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Tools to Migrate Swing Applications to Web - Part 2

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Ben Wilson
Ben Wilson
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On Aug 3, 2018 11:30:00 AM
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In the previous article we introduced dynamic tools for Swing migration to Vaadin. In this article we consider the more classic static tooling.

Static tooling works with your Swing source code, and is easier to set up because your application code doesn’t get executed as part of the transformation. Static tooling scales well to very large applications with hundreds of thousands or millions of lines of code.

Static analytical tooling

These tools enable static code analysis which is always valuable when preparing a migration. The tool parses the many Java files in your project and collects information on the Swing features your code uses, in effect letting you see all the thousands of lines of code in your application at once for each Swing method or property in use.

Once your code has been parsed, you can start asking questions that will give you insight into the work ahead of you. You can find out which Swing properties your code is accessing and which methods are invoked. For example if your code calls the method getName() on a text component in twelve different places, you know you will have to figure out the equivalent in Vaadin (hint: it’s getId()). If getName() is never used, you can safely scratch that from your list and move on to relevant questions.

You can also see which custom components you have made and how they extend the core Swing components. With the details of which API elements on which your application depends, and the high-level view of custom component use, you gain comprehensive insight to the steps needed to complete the transformation of your application.

The information this tool generates is particularly useful when involving external resources in a legacy migration project. It allows them to get up to speed quickly without requiring excessive amounts of training, even if they have never seen the source code before.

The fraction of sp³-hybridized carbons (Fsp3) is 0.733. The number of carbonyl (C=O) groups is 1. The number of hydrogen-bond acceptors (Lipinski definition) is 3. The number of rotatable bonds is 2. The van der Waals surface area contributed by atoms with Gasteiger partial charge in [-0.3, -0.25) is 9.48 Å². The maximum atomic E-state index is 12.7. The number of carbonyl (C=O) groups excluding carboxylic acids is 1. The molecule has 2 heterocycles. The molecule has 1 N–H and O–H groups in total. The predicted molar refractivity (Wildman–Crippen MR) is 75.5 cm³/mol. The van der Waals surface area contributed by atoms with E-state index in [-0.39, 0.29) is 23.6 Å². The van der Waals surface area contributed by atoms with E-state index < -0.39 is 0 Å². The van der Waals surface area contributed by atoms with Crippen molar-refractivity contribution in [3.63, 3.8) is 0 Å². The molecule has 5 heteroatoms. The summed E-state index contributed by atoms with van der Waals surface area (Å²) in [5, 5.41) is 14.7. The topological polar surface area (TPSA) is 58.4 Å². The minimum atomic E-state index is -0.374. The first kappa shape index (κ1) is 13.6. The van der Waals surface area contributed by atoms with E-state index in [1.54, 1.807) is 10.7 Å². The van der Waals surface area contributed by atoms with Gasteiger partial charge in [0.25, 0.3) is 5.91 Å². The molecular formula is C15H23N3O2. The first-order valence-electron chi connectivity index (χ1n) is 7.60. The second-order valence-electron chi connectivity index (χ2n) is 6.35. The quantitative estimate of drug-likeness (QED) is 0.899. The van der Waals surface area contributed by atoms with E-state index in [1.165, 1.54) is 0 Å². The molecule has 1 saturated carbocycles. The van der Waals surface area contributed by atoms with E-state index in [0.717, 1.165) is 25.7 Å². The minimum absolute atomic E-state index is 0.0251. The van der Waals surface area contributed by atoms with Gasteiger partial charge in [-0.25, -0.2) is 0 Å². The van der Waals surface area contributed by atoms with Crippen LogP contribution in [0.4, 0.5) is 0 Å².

Static transformative tooling

Static tooling can go beyond analysis to automate limited transformations on the code. In some cases transformations like Swing’s getName() are straightforward to Vaadin and you can use these tools to make a copy of your source code with the transformations applied. This works especially well for view logic affecting event handling and non-visual properties. It is also suitable for when you have lots of long initializers of Panels.

Consistency, speed and correctness are the three main benefits of introducing tools to help the transformation of code. The consistency is not only to correctly identify all occurrences of the Swing API access, but to transform each one correctly to the mapped call in Vaadin. Once encoded in a tool, the transformation can be tested and re-run with improvements as often as needed with the same consistency.

For improved maintainability of the generated sources, transformative tooling works best in tandem with custom Vaadin components that provide features present in Swing but not in the core Vaadin framework. Some typical examples would be BorderLayout or radio buttons with arbitrary layouts.

Which tool is right for you

The answer is: It depends. One, both or even neither of these tools may be right for your application migration project. A lot will depend on the size of your application, how your organization sees the right balance between value and risk, and the additional budget you have available to aggressively modernize your UI to create a brand new user experience.

In general, the further you go with modernization, the harder it will be to reuse existing logic and views. Some Swing migrations combine some form of deeper modernization of those 10% of the views that need it the most with a migration of the other 90%; here Vaadin migration experts can advise you on how tooling can get you the furthest to ensure your project succeeds.

Interested in learning more?

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Ben Wilson
Ben Wilson
Ben joined Vaadin in 2016 after specializing many years in the automated modernization of large enterprise applications. Ben works in the Berlin office and is always looking for ways to salvage parts of old software to construct new, cutting-edge applications.
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